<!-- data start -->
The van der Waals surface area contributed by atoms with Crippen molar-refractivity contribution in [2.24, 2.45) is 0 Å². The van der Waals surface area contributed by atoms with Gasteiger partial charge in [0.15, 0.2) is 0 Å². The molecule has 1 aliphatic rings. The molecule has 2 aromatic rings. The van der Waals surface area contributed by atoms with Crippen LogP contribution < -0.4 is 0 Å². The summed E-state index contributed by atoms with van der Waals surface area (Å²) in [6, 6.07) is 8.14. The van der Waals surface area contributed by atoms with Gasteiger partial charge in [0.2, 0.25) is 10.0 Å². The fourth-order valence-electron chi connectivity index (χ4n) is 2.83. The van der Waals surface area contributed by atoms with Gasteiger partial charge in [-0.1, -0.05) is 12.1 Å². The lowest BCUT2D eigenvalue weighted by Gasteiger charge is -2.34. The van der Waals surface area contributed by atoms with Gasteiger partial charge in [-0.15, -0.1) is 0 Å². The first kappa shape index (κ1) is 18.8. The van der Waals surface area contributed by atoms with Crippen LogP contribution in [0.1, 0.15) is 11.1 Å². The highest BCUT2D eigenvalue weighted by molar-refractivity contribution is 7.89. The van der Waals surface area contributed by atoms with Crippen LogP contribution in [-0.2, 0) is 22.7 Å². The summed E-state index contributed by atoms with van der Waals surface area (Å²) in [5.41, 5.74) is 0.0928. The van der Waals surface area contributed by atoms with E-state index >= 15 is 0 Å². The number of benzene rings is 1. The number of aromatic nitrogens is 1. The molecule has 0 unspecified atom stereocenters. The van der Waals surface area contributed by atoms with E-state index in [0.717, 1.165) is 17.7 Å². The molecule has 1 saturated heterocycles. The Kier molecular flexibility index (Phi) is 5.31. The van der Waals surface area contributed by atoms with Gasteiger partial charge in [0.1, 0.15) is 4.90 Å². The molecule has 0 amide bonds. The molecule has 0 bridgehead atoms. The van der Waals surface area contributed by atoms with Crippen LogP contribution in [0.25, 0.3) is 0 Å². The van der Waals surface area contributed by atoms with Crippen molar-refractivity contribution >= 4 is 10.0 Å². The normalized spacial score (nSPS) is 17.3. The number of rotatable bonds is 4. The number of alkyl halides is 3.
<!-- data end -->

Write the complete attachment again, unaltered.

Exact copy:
The van der Waals surface area contributed by atoms with Crippen molar-refractivity contribution in [2.24, 2.45) is 0 Å². The van der Waals surface area contributed by atoms with Gasteiger partial charge in [0.15, 0.2) is 0 Å². The molecule has 1 aliphatic rings. The molecule has 2 aromatic rings. The van der Waals surface area contributed by atoms with Crippen LogP contribution < -0.4 is 0 Å². The summed E-state index contributed by atoms with van der Waals surface area (Å²) in [6, 6.07) is 8.14. The van der Waals surface area contributed by atoms with Gasteiger partial charge in [0.2, 0.25) is 10.0 Å². The fourth-order valence-electron chi connectivity index (χ4n) is 2.83. The van der Waals surface area contributed by atoms with Gasteiger partial charge in [-0.1, -0.05) is 12.1 Å². The lowest BCUT2D eigenvalue weighted by Gasteiger charge is -2.34. The van der Waals surface area contributed by atoms with Gasteiger partial charge in [-0.15, -0.1) is 0 Å². The first kappa shape index (κ1) is 18.8. The van der Waals surface area contributed by atoms with Crippen LogP contribution in [0.1, 0.15) is 11.1 Å². The highest BCUT2D eigenvalue weighted by molar-refractivity contribution is 7.89. The van der Waals surface area contributed by atoms with Crippen LogP contribution in [-0.2, 0) is 22.7 Å². The summed E-state index contributed by atoms with van der Waals surface area (Å²) in [5.41, 5.74) is 0.0928. The van der Waals surface area contributed by atoms with E-state index >= 15 is 0 Å². The number of benzene rings is 1. The number of aromatic nitrogens is 1. The molecule has 0 unspecified atom stereocenters. The van der Waals surface area contributed by atoms with E-state index in [0.717, 1.165) is 17.7 Å². The molecule has 1 saturated heterocycles. The Kier molecular flexibility index (Phi) is 5.31. The van der Waals surface area contributed by atoms with Gasteiger partial charge in [0.1, 0.15) is 4.90 Å². The molecule has 0 amide bonds. The molecule has 0 bridgehead atoms. The van der Waals surface area contributed by atoms with Crippen LogP contribution in [0.25, 0.3) is 0 Å². The van der Waals surface area contributed by atoms with Crippen molar-refractivity contribution >= 4 is 10.0 Å². The normalized spacial score (nSPS) is 17.3. The number of rotatable bonds is 4. The number of alkyl halides is 3.